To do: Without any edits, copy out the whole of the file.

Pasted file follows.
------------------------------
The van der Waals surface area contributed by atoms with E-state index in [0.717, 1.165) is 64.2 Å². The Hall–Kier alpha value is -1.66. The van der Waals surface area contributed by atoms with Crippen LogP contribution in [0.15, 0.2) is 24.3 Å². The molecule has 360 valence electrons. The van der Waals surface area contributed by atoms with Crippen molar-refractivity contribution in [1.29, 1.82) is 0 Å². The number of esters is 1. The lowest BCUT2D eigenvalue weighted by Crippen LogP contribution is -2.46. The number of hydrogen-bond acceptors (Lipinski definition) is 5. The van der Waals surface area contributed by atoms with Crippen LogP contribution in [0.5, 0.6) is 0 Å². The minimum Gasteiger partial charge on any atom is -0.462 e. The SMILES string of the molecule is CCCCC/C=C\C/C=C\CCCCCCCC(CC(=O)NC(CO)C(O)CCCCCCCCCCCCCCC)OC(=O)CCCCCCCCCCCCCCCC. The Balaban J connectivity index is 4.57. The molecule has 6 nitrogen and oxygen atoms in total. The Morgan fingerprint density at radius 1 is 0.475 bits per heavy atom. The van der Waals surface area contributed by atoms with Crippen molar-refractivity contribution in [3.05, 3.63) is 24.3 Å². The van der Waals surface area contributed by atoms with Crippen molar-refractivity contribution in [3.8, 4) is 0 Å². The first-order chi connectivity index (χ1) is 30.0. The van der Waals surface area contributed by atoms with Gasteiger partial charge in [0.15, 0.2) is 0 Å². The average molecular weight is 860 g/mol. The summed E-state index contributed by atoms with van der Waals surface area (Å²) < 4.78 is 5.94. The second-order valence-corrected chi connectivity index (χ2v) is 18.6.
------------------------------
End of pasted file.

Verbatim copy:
The van der Waals surface area contributed by atoms with E-state index in [0.717, 1.165) is 64.2 Å². The Hall–Kier alpha value is -1.66. The van der Waals surface area contributed by atoms with Crippen LogP contribution in [0.15, 0.2) is 24.3 Å². The molecule has 360 valence electrons. The van der Waals surface area contributed by atoms with Crippen molar-refractivity contribution in [1.29, 1.82) is 0 Å². The number of esters is 1. The lowest BCUT2D eigenvalue weighted by Crippen LogP contribution is -2.46. The number of hydrogen-bond acceptors (Lipinski definition) is 5. The van der Waals surface area contributed by atoms with Crippen LogP contribution in [0.5, 0.6) is 0 Å². The minimum Gasteiger partial charge on any atom is -0.462 e. The SMILES string of the molecule is CCCCC/C=C\C/C=C\CCCCCCCC(CC(=O)NC(CO)C(O)CCCCCCCCCCCCCCC)OC(=O)CCCCCCCCCCCCCCCC. The Balaban J connectivity index is 4.57. The molecule has 6 nitrogen and oxygen atoms in total. The Morgan fingerprint density at radius 1 is 0.475 bits per heavy atom. The van der Waals surface area contributed by atoms with Crippen molar-refractivity contribution in [3.05, 3.63) is 24.3 Å². The van der Waals surface area contributed by atoms with Crippen molar-refractivity contribution in [3.8, 4) is 0 Å². The first-order chi connectivity index (χ1) is 30.0. The van der Waals surface area contributed by atoms with Gasteiger partial charge in [0.15, 0.2) is 0 Å². The average molecular weight is 860 g/mol. The summed E-state index contributed by atoms with van der Waals surface area (Å²) < 4.78 is 5.94. The second-order valence-corrected chi connectivity index (χ2v) is 18.6.